I am rudely awoken by my alarm. After hitting ‘snooze’ a few times, I roll out of bed, shower, get the waffle out of the toaster and make the commute to work. I’m lucky to live close to the office, so I can leave a little bit later.
I walk into the office, say my good mornings to the best team in the world, and sit down at my desk. I grab a cup of tea and have a joke with my co-workers to start my day. My first action of the day is to check my emails for requests for reports from colleagues and to set out a day plan.
I start my morning activities, which consist of updating the main parts database, reviewing and maintaining data created in the system the previous day, and receive some directions from our Regional Logistics Centre in Singapore regarding new part supersessions that must be created in our local system. A dealer’s main contact point for us is through our Integrated Customer Care website (ICC), throughout the day I will check ICC for Special Procurement Order Forms that I will process. These are either highly sensitive parts, or parts we have to directly liaise with Germany about.
Our Spare Parts Inventory & Control System (SPICS) suggests parts orders daily with different suppliers every day based on a wide array of parameters. I must review these suggestions and order based on various factors, such as a monthly forecast, previous demand, how much safety stock we should be carrying, lead times, and many more. I am currently responsible for Mercedes-Benz bus parts from Germany and Brazil, as well as parts that suit the Mercedes-Benz and Freightliner trucks from local vendors.
I receive an email from the Brand Development Manager for Mercedes-Benz Bus and Truck, requesting a price change on a part. He wants to adjust the price to ensure we have the edge in this highly competitive market. I suggest I run a report for him that shows the history of demand for the part from our dealers over the past 12 months so we can make an informed business decision.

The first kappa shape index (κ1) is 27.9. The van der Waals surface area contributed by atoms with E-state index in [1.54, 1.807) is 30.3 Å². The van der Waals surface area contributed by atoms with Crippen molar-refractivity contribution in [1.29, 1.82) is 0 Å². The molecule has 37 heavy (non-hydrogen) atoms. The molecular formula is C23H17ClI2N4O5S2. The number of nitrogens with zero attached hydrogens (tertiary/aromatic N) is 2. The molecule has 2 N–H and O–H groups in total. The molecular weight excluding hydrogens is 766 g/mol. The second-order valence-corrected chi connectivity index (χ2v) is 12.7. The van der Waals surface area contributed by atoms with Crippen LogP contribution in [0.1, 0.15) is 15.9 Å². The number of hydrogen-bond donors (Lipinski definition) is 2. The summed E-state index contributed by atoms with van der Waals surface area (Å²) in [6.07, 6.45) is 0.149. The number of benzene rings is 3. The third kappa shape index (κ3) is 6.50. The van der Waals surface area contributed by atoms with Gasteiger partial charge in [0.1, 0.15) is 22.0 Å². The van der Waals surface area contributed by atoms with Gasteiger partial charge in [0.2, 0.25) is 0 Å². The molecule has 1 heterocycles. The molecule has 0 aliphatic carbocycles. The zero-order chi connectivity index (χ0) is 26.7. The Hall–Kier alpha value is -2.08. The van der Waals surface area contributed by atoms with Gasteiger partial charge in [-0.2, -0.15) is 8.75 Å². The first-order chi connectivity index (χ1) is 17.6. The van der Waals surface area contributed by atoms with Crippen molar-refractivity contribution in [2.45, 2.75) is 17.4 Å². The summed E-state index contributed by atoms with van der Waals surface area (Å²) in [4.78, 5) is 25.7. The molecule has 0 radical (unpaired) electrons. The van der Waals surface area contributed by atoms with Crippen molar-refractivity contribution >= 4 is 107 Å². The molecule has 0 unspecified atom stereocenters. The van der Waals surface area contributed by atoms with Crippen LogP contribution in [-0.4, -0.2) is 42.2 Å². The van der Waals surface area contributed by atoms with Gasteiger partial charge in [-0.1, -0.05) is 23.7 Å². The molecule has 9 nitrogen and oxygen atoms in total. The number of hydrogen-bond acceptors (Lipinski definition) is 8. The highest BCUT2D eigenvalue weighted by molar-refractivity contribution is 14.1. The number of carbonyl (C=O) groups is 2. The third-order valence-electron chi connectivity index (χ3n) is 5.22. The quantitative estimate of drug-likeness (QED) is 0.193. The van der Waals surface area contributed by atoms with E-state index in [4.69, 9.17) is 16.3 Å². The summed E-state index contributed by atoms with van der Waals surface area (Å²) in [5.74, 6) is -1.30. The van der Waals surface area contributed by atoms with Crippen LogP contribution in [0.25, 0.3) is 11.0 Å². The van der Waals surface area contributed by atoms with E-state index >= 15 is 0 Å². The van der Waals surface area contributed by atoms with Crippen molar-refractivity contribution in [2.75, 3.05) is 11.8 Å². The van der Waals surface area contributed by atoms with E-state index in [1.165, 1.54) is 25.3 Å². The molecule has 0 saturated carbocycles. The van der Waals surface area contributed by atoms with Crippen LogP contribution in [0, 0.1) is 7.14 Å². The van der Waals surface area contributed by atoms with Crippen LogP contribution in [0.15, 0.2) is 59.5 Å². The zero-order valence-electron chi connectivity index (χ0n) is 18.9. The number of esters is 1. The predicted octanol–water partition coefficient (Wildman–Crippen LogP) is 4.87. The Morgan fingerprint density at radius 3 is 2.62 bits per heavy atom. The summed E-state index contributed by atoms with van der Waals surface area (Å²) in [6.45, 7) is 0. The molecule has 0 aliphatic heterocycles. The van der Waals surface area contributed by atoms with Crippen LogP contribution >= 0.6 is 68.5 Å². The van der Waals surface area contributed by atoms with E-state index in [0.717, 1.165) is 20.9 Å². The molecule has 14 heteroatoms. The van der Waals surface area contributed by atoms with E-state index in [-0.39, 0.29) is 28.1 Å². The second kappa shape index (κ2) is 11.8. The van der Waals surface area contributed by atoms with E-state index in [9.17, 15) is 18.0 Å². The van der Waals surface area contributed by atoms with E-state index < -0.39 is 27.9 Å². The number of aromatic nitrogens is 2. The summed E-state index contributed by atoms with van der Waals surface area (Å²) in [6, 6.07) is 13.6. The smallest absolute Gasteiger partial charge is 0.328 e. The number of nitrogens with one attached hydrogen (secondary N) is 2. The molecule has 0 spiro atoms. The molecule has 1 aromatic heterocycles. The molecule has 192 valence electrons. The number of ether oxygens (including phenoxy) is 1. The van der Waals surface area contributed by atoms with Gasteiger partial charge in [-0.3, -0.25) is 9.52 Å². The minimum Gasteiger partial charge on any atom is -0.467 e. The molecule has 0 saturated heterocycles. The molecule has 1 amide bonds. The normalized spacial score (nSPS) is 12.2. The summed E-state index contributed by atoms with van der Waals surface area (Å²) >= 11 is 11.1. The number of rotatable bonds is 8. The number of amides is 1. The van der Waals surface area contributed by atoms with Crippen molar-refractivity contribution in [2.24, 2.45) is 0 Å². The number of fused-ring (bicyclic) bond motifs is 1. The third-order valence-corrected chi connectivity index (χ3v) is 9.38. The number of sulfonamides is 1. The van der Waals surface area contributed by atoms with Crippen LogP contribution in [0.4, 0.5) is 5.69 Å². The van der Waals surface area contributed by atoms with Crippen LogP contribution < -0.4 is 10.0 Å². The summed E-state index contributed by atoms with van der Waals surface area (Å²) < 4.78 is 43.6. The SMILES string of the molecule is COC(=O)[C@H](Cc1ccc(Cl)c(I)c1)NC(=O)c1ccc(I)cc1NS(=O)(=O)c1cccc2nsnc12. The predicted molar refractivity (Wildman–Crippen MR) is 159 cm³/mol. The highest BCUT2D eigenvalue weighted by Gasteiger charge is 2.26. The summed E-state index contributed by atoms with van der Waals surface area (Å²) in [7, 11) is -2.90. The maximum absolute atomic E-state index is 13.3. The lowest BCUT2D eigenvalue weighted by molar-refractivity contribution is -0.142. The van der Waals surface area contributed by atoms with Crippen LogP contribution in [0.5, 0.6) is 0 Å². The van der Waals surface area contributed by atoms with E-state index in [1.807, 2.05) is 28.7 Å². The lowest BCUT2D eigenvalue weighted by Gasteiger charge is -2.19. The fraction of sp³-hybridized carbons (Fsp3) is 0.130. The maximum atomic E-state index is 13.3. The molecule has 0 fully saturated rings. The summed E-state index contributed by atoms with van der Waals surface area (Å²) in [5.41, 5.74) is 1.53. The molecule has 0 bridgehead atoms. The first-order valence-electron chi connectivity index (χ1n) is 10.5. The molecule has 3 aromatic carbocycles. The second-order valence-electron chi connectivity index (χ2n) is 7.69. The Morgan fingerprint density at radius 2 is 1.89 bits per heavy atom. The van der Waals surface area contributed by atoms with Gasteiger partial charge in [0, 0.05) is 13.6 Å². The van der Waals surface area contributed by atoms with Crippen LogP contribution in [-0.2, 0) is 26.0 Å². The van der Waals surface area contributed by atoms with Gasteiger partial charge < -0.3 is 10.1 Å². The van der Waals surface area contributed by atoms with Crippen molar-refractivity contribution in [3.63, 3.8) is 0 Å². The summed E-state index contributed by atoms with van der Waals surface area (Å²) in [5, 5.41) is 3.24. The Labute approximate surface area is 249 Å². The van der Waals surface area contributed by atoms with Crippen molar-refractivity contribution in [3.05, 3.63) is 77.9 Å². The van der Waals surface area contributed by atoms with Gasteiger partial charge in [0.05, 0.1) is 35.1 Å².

Lunch! All the IBLs sit together on a table in our on-site cafe and eat. It’s a good chance to catch up with people in different departments, or even different companies within the Daimler group and discuss what’s going on in our day. We are all going through the same process as an IBL and it’s good to have people who understand the confusion I can sometimes feel in the business world, after all, it’s new to all of us. After a quick lunch we go for a walk around the block to stretch our legs and get some fresh air.
After arriving back at my desk I get to work on the largest piece of work I produce each month, a presentation on all the statistics and key performance indicators for the parts operations department. This includes how well we are supplying our orders to our nationwide network of dealers, our inventory values, backorders in our system, and many other statistics and charts that help to steer the departments activities.
We have a fortnightly department meeting to discuss what’s going on in our team and what’s coming up. It’s good to set time aside to communicate with the team, as we can all get caught up in our own worlds from time to time. As it’s the first meeting of the month, I’ll be presenting the report I was working on earlier to the team. This sparks discussion in the forum about what we can do better, set goals, and most importantly, how we can help each other achieve those goals. The meeting goes well and I come out with some feedback on what other team members would like to track throughout the year on the report. It’s good to know that the work I am producing is taken seriously and is taken on board by other members of the team.
I receive an email from our customs and shipping team, notifying me that an airfreight has left the United States and will arrive here in three days. This information was previously manually entered into SPICS which would take a number of hours and was prone to data entry errors. I now create a file using Excel and Access (takes about 10 minutes) which avoids all manual data entry. I will notify the warehouse of the incoming shipment tomorrow morning.
A meeting invite pops up on my computer screen, letting me know that I will have a Great Place to Work meeting on Friday. As a member of the committee, our mission is to make Daimler Truck and Bus the #1 place to work by organizing activities and social events, listening to feedback, and developing initiatives. This time it’s a meeting about our celebratory after-work drinks on the last Friday on every month. I’ll have to start thinking about ideas for what food we will supply.
After a chat with my colleague about the day we’ve had, and see if we need each other’s help with any work, most of the traffic has died down and it’s time to go home.